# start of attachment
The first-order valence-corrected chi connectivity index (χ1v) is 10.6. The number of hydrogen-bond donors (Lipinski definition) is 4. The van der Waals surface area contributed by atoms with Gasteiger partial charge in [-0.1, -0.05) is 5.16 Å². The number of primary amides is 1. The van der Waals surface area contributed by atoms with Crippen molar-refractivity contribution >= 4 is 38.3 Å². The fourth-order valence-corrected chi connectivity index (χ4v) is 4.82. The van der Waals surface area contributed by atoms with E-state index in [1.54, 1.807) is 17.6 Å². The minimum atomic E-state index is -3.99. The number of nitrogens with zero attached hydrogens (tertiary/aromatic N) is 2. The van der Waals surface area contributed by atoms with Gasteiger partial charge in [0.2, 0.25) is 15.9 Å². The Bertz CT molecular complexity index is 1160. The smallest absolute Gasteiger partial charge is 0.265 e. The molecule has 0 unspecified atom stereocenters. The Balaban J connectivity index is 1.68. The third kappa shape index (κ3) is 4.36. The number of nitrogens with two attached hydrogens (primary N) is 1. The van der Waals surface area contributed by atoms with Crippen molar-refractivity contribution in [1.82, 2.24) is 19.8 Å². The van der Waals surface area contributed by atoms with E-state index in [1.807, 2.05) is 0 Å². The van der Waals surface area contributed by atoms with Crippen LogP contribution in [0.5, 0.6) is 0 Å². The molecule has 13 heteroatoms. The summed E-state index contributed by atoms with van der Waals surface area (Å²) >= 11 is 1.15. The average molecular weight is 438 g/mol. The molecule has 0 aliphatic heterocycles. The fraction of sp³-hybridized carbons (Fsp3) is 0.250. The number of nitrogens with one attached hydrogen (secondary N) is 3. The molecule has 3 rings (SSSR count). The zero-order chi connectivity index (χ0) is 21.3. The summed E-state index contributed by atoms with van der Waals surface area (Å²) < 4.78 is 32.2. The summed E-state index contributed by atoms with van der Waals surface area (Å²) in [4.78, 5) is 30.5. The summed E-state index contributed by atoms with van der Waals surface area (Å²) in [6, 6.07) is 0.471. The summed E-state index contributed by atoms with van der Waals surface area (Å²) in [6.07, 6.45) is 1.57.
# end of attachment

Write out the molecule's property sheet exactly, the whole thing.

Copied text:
The first-order valence-corrected chi connectivity index (χ1v) is 10.6. The number of hydrogen-bond donors (Lipinski definition) is 4. The van der Waals surface area contributed by atoms with Gasteiger partial charge in [-0.1, -0.05) is 5.16 Å². The number of primary amides is 1. The van der Waals surface area contributed by atoms with Crippen molar-refractivity contribution >= 4 is 38.3 Å². The fourth-order valence-corrected chi connectivity index (χ4v) is 4.82. The van der Waals surface area contributed by atoms with E-state index in [1.54, 1.807) is 17.6 Å². The minimum atomic E-state index is -3.99. The number of nitrogens with zero attached hydrogens (tertiary/aromatic N) is 2. The van der Waals surface area contributed by atoms with Gasteiger partial charge in [0.2, 0.25) is 15.9 Å². The Bertz CT molecular complexity index is 1160. The smallest absolute Gasteiger partial charge is 0.265 e. The molecule has 0 unspecified atom stereocenters. The Balaban J connectivity index is 1.68. The third kappa shape index (κ3) is 4.36. The number of nitrogens with two attached hydrogens (primary N) is 1. The van der Waals surface area contributed by atoms with Crippen molar-refractivity contribution in [1.82, 2.24) is 19.8 Å². The van der Waals surface area contributed by atoms with E-state index in [1.807, 2.05) is 0 Å². The van der Waals surface area contributed by atoms with Crippen LogP contribution in [0.5, 0.6) is 0 Å². The molecule has 13 heteroatoms. The summed E-state index contributed by atoms with van der Waals surface area (Å²) >= 11 is 1.15. The average molecular weight is 438 g/mol. The molecule has 0 aliphatic heterocycles. The fraction of sp³-hybridized carbons (Fsp3) is 0.250. The number of nitrogens with one attached hydrogen (secondary N) is 3. The molecule has 3 rings (SSSR count). The zero-order chi connectivity index (χ0) is 21.3. The summed E-state index contributed by atoms with van der Waals surface area (Å²) < 4.78 is 32.2. The summed E-state index contributed by atoms with van der Waals surface area (Å²) in [4.78, 5) is 30.5. The summed E-state index contributed by atoms with van der Waals surface area (Å²) in [6, 6.07) is 0.471. The summed E-state index contributed by atoms with van der Waals surface area (Å²) in [6.07, 6.45) is 1.57.